Sales Make it Happen
¦ Rule #1 - everyone in an organization is a salesperson.
¦ Rule #2 - not everyone believes rule number one.
¦ Rule #3 - everyone has customers.
The most successful, customer-centric organizations we encounter work hard to create a culture that champions all customers, including the company's employees - their "key receivers."
Managers in these organizations recognize that they oversee a volunteer workforce, and they realize that their success as managers depends, to a large degree, on their ability to persuade employees to work at fulfilling the company's mission.
We've noticed that these same managers faithfully follow their company's sales process when interacting with subordinates. The methodology they use in working with customers works as well when working with "key receivers."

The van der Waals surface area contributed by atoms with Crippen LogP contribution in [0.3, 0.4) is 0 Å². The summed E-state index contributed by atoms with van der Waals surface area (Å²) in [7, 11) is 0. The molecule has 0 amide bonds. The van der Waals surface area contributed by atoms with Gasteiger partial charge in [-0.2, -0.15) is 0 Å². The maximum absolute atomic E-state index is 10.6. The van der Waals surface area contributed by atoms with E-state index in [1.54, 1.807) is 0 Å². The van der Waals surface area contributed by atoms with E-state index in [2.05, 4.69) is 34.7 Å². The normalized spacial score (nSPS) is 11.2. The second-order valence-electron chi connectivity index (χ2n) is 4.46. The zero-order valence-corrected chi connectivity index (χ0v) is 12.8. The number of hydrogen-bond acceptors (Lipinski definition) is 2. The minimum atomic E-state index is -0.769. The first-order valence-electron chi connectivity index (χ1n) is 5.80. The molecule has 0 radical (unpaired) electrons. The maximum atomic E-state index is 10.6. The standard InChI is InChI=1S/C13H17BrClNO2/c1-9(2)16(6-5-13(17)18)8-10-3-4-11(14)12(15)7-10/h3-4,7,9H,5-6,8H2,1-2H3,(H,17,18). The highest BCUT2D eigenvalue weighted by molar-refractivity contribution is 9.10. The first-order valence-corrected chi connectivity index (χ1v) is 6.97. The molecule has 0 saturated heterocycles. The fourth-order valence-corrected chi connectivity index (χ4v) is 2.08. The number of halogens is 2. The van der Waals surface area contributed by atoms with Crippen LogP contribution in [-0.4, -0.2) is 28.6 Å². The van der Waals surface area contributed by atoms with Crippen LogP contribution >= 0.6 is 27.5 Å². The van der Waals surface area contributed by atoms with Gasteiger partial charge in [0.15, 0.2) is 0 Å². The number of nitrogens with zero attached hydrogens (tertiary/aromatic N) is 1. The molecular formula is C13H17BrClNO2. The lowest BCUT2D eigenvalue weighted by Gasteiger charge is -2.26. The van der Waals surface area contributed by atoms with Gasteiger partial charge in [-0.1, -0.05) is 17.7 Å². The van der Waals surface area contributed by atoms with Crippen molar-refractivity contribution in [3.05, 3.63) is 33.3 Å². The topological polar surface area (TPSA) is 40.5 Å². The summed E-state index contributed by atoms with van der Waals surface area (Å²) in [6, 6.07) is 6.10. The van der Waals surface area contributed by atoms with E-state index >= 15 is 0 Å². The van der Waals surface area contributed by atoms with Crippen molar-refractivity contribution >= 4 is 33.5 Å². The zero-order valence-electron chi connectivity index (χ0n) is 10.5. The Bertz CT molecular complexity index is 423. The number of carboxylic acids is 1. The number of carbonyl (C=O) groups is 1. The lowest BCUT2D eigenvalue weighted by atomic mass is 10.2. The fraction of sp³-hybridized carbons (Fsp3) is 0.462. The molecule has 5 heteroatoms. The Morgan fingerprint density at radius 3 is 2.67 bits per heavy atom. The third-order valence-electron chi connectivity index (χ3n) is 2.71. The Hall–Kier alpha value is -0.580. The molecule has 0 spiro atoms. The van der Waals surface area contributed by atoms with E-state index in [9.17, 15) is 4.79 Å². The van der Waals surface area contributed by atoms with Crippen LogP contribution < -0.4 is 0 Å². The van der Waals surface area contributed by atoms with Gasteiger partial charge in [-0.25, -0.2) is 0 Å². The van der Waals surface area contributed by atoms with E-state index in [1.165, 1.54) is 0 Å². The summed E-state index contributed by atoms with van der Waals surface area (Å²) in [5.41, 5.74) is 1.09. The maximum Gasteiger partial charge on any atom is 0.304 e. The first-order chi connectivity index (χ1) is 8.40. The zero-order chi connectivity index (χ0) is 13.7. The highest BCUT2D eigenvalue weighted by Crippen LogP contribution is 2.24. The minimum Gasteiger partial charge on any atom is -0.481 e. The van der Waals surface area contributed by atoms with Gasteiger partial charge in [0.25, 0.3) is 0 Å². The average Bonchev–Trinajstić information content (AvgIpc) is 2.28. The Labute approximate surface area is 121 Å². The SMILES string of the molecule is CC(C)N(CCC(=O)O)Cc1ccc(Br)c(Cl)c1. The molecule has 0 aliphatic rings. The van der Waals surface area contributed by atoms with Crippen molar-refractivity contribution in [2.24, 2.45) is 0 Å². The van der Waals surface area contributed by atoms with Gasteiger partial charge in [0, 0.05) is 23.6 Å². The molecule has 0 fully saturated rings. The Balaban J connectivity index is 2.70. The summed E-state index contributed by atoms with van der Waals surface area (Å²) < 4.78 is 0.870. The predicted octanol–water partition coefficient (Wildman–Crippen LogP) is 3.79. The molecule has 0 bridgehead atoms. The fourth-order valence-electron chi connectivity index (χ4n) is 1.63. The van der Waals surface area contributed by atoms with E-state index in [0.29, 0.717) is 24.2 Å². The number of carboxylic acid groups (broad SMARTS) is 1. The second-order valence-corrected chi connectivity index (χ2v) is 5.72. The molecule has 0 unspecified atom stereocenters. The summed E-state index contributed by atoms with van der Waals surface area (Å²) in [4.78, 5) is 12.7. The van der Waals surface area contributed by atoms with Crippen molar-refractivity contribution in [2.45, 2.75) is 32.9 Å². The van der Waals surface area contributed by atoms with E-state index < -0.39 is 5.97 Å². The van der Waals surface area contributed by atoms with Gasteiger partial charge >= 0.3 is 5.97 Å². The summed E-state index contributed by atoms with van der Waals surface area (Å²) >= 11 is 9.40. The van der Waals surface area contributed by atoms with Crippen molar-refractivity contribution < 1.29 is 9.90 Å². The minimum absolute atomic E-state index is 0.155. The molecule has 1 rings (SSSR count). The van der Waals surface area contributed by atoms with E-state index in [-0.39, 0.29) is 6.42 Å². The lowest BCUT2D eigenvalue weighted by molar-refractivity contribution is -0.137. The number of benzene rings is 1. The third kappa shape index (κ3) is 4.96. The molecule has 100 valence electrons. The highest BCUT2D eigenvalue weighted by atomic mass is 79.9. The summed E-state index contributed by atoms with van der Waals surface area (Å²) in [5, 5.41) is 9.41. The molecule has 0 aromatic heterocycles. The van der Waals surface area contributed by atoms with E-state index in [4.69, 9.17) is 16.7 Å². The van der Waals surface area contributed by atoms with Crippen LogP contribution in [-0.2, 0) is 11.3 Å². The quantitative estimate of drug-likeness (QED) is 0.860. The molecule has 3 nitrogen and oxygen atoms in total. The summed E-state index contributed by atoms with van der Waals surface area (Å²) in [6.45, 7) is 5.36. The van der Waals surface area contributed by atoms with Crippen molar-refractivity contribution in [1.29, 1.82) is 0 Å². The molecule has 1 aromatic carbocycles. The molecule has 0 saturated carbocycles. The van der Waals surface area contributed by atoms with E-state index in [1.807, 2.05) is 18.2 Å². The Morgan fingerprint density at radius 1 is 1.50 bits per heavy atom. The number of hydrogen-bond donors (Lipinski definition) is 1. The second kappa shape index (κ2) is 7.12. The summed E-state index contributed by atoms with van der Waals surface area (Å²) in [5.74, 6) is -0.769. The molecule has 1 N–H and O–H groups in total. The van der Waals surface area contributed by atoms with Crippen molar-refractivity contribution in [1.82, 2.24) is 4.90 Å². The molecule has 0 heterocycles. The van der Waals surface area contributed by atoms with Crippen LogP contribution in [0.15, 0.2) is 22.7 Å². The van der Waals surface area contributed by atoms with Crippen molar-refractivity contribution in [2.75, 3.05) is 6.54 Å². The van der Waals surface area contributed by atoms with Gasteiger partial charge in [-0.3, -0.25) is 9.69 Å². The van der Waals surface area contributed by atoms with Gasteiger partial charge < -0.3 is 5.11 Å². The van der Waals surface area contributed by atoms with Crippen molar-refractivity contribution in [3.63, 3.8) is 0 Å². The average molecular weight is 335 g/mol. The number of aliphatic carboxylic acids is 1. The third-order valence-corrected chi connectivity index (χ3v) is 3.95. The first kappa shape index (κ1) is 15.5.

We don't think it is an accident that companies that are satisfied with their implementation of highly complex CRM (Customer Relationship Management) systems share a common approach to managing their employees.
Instead of simply announcing the arrival of new CRM software, managers solicited input from all affected business units during the project's planning phase, launched modules in stages to promote user adoption, and addressed the cultural shift issues that a major change in software often entails. In short, they approached their employees as customers of the new software system!
A willingness to accept the three rules that apply to all organizations today, and a commitment to treat everyone in the organization as a "customer," helps create a true customer-focused enterprise. In these organizations, providing excellent customer service be-comes the habit of the company's "key receivers."
--- from the desk of a retired, successful leasing company president.